Cops have way more rights than you do

When you get arrested, what happens next depends on the law and the Constitution, but when a cop arrests their co-worker, what happens next is determined by a cushy contract between the police union and the city that gives suspected crooked law enforcement officers every benefit of the doubt, and lots of ways to walk away free, regardless of the facts.

Civil rights attorney David Owens, of the University of Chicago Law School's Exoneration Project, reflects on the Check the Police project, which has compiled a database of 50 police union contracts from major American cities, analyzed by Campaign Zero. They group police privileges into nine categories that range from the right to have any case that takes more than a year to investigate summarily dismissed to the right to know the names of the co-workers in charge of your case.

Owens: "Police officers don't have to care whether you're not off work or just got off work or just got there. They arrest suspects whenever it's convenient for them. I've seen interrogations start early in the morning or late at night and go all night when somebody should be asleep. So that is a protection not afforded [civilian] criminal suspects who are being interrogated by the police."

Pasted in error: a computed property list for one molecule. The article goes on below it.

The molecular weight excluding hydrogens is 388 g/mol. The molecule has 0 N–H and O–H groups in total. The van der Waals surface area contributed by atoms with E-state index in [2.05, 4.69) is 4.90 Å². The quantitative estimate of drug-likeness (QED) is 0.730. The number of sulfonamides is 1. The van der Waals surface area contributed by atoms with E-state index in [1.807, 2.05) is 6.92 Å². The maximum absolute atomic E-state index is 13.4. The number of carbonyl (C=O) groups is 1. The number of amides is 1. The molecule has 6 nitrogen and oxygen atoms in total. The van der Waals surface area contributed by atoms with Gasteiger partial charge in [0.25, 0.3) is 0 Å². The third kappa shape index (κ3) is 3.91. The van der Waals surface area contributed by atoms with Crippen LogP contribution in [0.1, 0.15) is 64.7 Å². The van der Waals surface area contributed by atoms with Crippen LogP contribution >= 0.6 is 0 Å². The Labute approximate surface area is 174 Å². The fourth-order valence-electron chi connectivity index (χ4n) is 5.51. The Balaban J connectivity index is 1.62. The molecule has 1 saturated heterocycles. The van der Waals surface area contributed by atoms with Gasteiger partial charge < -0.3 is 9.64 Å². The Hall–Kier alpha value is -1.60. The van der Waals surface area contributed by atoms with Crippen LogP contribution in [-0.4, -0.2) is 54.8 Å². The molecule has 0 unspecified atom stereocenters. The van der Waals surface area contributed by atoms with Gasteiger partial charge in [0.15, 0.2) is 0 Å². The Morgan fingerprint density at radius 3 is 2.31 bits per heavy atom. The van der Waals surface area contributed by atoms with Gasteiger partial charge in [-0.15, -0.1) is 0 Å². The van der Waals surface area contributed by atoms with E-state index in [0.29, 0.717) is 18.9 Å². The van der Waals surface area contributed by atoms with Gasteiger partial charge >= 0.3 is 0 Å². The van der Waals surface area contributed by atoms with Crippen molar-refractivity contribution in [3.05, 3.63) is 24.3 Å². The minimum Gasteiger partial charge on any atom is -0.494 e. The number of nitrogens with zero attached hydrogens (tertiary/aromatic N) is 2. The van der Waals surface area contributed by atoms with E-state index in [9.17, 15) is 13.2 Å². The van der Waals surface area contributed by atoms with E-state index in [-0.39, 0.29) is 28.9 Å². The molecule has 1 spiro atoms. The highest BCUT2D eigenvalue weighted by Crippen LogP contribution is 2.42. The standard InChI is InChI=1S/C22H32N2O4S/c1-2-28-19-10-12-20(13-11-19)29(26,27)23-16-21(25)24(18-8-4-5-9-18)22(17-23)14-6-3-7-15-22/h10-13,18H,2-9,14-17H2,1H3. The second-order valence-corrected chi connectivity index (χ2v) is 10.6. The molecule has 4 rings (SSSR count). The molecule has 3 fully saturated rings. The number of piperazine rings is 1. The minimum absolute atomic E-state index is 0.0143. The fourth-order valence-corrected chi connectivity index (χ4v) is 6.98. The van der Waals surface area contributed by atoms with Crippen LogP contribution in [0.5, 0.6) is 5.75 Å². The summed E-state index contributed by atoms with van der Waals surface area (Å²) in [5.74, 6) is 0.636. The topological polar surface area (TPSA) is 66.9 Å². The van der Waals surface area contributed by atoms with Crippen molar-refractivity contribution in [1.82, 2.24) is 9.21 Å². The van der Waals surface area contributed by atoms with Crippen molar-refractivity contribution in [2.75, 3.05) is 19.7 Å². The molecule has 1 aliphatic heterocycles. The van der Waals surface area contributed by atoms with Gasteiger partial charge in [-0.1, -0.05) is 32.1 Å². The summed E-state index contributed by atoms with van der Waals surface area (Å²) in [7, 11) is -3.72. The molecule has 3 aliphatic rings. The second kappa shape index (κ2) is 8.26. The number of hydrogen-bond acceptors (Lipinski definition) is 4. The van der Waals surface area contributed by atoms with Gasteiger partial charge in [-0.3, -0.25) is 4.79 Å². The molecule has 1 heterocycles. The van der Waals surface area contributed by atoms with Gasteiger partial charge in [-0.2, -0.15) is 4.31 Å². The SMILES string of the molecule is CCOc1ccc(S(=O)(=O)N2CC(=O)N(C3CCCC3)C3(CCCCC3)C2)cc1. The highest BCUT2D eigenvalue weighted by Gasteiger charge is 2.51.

Provision 2: Interrogations may take place only in specific locations: the officer's usual workplace, the Independent Police Review Authority, the Internal Affairs Division, or another "appropriate" site.

Owens: "Regular suspects have no ability to determine where they will be interrogated. You often see suspects moved from room to room to room at a particular police station. Most of these rooms don't have clocks, so it's hard to determine how much time has transpired, which itself is disorienting. Obviously it would be different if the interrogation happened at a suspect's house or at their place of work or someplace that's comfortable. But usually a custodial interrogation occurs at the police station—so that's already sort of a coercive environment. By contrast, the police contract allows officers to be questioned in a place that they're most comfortable."

9 Ways Police Have More Protections Than You Do When They're Arrested
[Brandon Ellington Patterson/Mother Jones]

(Thanks, Fipi Lele!)